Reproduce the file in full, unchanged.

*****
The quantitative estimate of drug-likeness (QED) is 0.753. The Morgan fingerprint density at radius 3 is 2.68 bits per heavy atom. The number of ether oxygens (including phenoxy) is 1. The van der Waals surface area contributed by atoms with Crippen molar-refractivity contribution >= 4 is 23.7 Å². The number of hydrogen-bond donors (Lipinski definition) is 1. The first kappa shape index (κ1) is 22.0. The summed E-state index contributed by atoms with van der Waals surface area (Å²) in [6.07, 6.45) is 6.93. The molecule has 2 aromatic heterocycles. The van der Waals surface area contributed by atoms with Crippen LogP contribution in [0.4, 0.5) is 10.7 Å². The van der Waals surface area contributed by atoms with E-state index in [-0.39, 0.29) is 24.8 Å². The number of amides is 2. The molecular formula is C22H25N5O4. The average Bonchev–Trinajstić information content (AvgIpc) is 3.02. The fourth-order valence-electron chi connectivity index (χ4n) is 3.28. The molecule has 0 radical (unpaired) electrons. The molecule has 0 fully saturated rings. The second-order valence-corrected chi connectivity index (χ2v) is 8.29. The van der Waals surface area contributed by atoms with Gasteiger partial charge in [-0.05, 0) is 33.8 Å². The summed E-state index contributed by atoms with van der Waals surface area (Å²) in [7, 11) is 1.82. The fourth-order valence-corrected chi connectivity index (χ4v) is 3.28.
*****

The quantitative estimate of drug-likeness (QED) is 0.753. The Morgan fingerprint density at radius 3 is 2.68 bits per heavy atom. The number of ether oxygens (including phenoxy) is 1. The van der Waals surface area contributed by atoms with Crippen molar-refractivity contribution >= 4 is 23.7 Å². The number of hydrogen-bond donors (Lipinski definition) is 1. The first kappa shape index (κ1) is 22.0. The summed E-state index contributed by atoms with van der Waals surface area (Å²) in [6.07, 6.45) is 6.93. The molecule has 2 aromatic heterocycles. The van der Waals surface area contributed by atoms with Crippen LogP contribution in [0.4, 0.5) is 10.7 Å². The van der Waals surface area contributed by atoms with E-state index in [-0.39, 0.29) is 24.8 Å². The number of amides is 2. The molecular formula is C22H25N5O4. The average Bonchev–Trinajstić information content (AvgIpc) is 3.02. The fourth-order valence-electron chi connectivity index (χ4n) is 3.28. The molecule has 0 radical (unpaired) electrons. The molecule has 0 fully saturated rings. The second-order valence-corrected chi connectivity index (χ2v) is 8.29. The van der Waals surface area contributed by atoms with Gasteiger partial charge in [-0.05, 0) is 33.8 Å². The summed E-state index contributed by atoms with van der Waals surface area (Å²) in [7, 11) is 1.82. The fourth-order valence-corrected chi connectivity index (χ4v) is 3.28.